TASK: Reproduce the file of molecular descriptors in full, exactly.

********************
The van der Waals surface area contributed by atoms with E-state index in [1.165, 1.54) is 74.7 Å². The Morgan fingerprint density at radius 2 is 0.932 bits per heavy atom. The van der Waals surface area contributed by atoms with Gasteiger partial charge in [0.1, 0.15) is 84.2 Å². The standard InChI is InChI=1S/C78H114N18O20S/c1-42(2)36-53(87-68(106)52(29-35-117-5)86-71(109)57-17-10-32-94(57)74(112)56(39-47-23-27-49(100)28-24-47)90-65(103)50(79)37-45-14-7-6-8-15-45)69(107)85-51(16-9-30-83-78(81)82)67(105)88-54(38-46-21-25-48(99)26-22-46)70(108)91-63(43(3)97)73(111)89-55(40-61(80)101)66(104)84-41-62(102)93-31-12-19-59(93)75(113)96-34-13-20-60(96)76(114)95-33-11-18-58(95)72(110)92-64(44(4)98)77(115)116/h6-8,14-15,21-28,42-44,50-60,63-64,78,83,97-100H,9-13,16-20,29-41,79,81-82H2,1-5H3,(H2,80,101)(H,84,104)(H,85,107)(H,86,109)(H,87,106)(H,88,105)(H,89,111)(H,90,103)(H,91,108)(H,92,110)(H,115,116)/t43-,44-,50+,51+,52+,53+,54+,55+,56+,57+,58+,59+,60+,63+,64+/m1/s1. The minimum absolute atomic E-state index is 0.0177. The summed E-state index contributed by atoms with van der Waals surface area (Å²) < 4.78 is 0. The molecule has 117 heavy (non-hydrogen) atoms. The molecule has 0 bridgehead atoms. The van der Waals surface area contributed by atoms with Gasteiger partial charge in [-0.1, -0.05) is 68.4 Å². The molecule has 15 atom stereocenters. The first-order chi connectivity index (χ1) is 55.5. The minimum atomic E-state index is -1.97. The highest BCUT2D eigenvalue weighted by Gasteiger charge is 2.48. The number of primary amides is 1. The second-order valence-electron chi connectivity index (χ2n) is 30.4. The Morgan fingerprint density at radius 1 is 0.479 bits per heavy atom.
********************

The van der Waals surface area contributed by atoms with E-state index in [1.165, 1.54) is 74.7 Å². The Morgan fingerprint density at radius 2 is 0.932 bits per heavy atom. The van der Waals surface area contributed by atoms with Gasteiger partial charge in [0.1, 0.15) is 84.2 Å². The standard InChI is InChI=1S/C78H114N18O20S/c1-42(2)36-53(87-68(106)52(29-35-117-5)86-71(109)57-17-10-32-94(57)74(112)56(39-47-23-27-49(100)28-24-47)90-65(103)50(79)37-45-14-7-6-8-15-45)69(107)85-51(16-9-30-83-78(81)82)67(105)88-54(38-46-21-25-48(99)26-22-46)70(108)91-63(43(3)97)73(111)89-55(40-61(80)101)66(104)84-41-62(102)93-31-12-19-59(93)75(113)96-34-13-20-60(96)76(114)95-33-11-18-58(95)72(110)92-64(44(4)98)77(115)116/h6-8,14-15,21-28,42-44,50-60,63-64,78,83,97-100H,9-13,16-20,29-41,79,81-82H2,1-5H3,(H2,80,101)(H,84,104)(H,85,107)(H,86,109)(H,87,106)(H,88,105)(H,89,111)(H,90,103)(H,91,108)(H,92,110)(H,115,116)/t43-,44-,50+,51+,52+,53+,54+,55+,56+,57+,58+,59+,60+,63+,64+/m1/s1. The minimum absolute atomic E-state index is 0.0177. The summed E-state index contributed by atoms with van der Waals surface area (Å²) < 4.78 is 0. The molecule has 117 heavy (non-hydrogen) atoms. The molecule has 0 bridgehead atoms. The van der Waals surface area contributed by atoms with Gasteiger partial charge in [-0.1, -0.05) is 68.4 Å². The molecule has 15 atom stereocenters. The first-order chi connectivity index (χ1) is 55.5. The minimum atomic E-state index is -1.97. The highest BCUT2D eigenvalue weighted by Gasteiger charge is 2.48. The number of primary amides is 1. The second-order valence-electron chi connectivity index (χ2n) is 30.4. The Morgan fingerprint density at radius 1 is 0.479 bits per heavy atom.